A Guide to Managing Your Team and Avoiding Employee Burnout

It can be hard for managers to know if their employee is simply unproductive and disengaged, or if they’re having a burnout. Burnout is the enemy of productivity and stems from different causes, including too much work and stress, exhaustion of repetitive tasks, and lack of challenges at work. No matter what the root cause is, burnout drains employees of energy and lowers their productivity drastically. Managers must learn to recognize burnout in their employees and ways to avoid it happening in the first place.

Signs of Burnout

The signs of an employee being burnt out is when there is a decrease in work completed, or more complaints about the employee at work. In that case, you might be tempted to discipline the employee; but before doing so, find out if the issue is deeper than that. If the employee is typically consistent and stellar, and now they are lazy and unreliable, that could be due to them feeling overworked or not motivated by work.

Another sign of burnout is when an employee becomes disengaged from the team. Heather Morris, a project manager at Academized and OXEssays, explains that “if the whole team is keen to work on challenges together, give feedback to the managers, and look forward to new projects, but one employee is no longer contributing, that could indicate burnout. That person will become antisocial, no longer communicating with colleagues, and won’t contribute to meetings.”

Finally, when an employee becomes cynical and starts complaining about everything, that can also be a sign of burnout, especially if the employee is usually quite optimistic. If they say comments like they feel the project is going nowhere, or feel discouraged about their workload, it’s worth monitoring and exploring further as a manager. Occasional complaints are normal, but when the negativity is constant and comes from a previously-engaged employee, they are probably burning out.

Find Out More

As a manager, there are solutions to the problem. First, you’ll want to dig deeper and truly find the cause behind your employee’s new behavior. Meet with them and have a conversation. It’s possible that they’re going through a difficult situation in their personal life, or they’re feeling discouraged or stressed at work.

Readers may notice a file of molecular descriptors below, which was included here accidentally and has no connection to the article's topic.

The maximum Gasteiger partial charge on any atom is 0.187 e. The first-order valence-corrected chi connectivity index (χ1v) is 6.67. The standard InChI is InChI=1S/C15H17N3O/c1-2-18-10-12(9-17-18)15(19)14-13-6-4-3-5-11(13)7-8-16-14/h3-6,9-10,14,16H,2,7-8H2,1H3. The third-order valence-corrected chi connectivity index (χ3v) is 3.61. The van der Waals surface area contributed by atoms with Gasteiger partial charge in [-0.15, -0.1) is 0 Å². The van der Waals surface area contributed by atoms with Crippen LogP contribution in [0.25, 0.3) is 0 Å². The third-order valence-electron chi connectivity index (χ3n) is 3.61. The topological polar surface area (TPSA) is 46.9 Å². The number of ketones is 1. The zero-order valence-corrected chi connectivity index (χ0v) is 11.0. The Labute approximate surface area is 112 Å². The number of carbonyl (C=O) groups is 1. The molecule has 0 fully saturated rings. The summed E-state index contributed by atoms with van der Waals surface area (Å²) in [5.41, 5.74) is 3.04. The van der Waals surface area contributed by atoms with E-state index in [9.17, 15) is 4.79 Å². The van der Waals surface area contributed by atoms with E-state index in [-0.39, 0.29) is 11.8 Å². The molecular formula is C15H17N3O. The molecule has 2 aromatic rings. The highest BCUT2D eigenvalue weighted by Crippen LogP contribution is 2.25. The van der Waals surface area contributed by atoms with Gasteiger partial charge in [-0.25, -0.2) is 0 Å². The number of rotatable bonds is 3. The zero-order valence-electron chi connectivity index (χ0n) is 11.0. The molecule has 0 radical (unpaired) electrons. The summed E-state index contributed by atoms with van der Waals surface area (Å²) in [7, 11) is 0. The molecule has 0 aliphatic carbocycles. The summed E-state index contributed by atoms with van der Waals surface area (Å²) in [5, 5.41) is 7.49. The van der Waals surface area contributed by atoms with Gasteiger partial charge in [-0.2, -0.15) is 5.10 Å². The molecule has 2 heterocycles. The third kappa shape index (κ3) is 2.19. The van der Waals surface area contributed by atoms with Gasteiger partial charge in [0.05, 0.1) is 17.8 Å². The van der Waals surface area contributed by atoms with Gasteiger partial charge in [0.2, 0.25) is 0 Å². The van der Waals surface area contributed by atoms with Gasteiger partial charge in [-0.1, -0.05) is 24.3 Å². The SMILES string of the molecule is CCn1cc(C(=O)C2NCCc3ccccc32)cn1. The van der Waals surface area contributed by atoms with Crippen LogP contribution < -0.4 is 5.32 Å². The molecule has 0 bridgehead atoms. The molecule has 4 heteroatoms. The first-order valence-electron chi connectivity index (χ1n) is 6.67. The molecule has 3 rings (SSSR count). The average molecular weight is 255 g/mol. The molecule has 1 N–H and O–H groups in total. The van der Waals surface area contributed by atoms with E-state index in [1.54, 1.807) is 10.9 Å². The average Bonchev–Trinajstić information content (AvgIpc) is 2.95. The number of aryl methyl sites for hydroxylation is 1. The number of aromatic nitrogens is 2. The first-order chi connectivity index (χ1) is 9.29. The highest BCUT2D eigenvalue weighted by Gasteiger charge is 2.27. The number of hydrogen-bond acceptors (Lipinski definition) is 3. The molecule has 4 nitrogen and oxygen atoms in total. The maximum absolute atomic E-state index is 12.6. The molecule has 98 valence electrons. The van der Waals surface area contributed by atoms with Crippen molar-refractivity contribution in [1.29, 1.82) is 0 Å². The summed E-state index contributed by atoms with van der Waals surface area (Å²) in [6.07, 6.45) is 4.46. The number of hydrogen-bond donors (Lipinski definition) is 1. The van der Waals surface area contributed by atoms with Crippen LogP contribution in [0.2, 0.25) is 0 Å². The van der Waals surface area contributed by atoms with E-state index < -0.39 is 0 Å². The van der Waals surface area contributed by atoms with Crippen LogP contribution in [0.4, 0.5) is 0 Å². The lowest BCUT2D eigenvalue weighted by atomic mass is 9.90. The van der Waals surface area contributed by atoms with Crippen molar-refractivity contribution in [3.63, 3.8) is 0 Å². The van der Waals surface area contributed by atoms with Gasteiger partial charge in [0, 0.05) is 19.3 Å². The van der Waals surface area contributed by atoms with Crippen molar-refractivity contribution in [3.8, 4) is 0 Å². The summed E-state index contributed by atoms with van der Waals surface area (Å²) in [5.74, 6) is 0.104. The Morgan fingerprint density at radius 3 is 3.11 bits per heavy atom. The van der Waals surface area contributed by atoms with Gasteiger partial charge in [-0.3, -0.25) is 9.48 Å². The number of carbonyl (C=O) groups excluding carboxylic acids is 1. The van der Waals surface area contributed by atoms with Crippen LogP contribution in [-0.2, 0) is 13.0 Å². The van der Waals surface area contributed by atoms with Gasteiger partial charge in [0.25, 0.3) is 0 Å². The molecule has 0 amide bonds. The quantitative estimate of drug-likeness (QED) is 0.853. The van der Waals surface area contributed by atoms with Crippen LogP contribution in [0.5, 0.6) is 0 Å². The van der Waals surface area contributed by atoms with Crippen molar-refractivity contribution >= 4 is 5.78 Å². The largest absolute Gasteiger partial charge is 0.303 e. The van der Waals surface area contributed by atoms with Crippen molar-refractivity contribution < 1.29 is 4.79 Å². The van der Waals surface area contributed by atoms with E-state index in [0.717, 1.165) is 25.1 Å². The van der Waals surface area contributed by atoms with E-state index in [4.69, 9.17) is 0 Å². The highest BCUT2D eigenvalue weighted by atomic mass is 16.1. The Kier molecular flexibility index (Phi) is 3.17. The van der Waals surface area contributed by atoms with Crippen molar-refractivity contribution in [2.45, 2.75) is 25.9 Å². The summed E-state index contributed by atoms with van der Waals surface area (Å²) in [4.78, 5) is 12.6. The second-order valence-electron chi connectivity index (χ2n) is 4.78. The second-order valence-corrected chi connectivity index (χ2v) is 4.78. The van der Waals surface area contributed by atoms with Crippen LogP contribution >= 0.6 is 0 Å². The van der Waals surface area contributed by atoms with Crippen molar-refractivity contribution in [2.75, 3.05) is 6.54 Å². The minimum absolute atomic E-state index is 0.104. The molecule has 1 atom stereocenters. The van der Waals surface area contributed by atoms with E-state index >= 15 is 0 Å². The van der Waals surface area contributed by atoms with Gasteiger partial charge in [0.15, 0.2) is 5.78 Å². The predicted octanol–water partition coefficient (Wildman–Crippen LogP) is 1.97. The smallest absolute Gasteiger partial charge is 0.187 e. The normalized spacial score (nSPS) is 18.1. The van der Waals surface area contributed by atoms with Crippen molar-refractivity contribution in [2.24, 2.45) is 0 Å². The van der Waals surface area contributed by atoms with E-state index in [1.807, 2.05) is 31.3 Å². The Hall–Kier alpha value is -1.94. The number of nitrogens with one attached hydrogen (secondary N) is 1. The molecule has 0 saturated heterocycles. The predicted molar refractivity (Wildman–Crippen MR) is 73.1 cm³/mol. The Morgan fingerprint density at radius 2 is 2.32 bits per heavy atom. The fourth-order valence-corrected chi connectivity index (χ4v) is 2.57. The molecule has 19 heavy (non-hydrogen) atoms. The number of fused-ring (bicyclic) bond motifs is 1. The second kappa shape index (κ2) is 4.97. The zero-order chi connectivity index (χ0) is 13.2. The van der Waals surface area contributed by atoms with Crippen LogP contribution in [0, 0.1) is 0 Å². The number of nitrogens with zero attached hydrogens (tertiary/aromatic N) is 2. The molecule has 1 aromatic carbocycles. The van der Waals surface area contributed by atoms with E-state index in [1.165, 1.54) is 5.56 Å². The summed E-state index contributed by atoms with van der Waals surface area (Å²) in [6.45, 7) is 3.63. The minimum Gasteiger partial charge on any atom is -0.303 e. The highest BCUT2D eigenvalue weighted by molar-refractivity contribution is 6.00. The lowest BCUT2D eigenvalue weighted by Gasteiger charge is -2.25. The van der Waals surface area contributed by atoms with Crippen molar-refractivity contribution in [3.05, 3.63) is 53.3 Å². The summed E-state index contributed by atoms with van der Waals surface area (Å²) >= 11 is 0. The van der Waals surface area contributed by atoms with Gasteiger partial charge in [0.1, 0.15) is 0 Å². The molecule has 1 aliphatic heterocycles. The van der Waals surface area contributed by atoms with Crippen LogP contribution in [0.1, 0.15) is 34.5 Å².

If you find that they’re not really giving you an explanation, you can ask certain pointed questions to find out more. Ask them what they would do if they could change their workload, or if there’s anything preventing them from producing as much as they did in the previous month. These questions will often give answers that point to burnout as a cause, which means you can then address it.

Develop a Balance

If your employee feels overworked, they will often try hard to finish the job, even if they have to work overtime and skip their breaks. This doesn’t contribute to the long-term wellbeing of the team or the employee. If you notice this happening as a manager, work with the employee to change that behavior. David Reuter, a team leader at Essayroo and UKWritings, suggests to “set some cut-off times so they stop working after hours, or insist that they take their breaks. If you make it clear that you don’t want themselves to overwork just to meet a deadline, you will take some of the pressure off them.”

Change Things

If the burnout is caused by employees feeling like they’re doing too many repetitive tasks and the work is no longer challenging, make sure to vary their workload. Even though one employee may be the best at a certain task, assign it to someone else for a while, which will challenge that employee and give the former a break.

Similarly, when you assign projects, give some variety, like more creative projects to people who work repetitive tasks every day. Make sure you’re including your employees in these decisions so you’re not adding stress by changing it up, but actually assigning them exciting projects.

With change in the daily routine, employees are more likely to become excited and engaged at work. It’s important for managers to understand that burnouts don’t always go away on their own. You must monitor your employees for signs of burnout and then take action to get them back on track.


Aimee Laurence, an HR specialist and writer for UK essay writing services and UK writing services, helps businesses and managers improve their workforce management practices. She likes exploring different workplace arrangements to find some good work-life balance and shares that information with her readers. Aimee also writes for Top assignment writing services WA.

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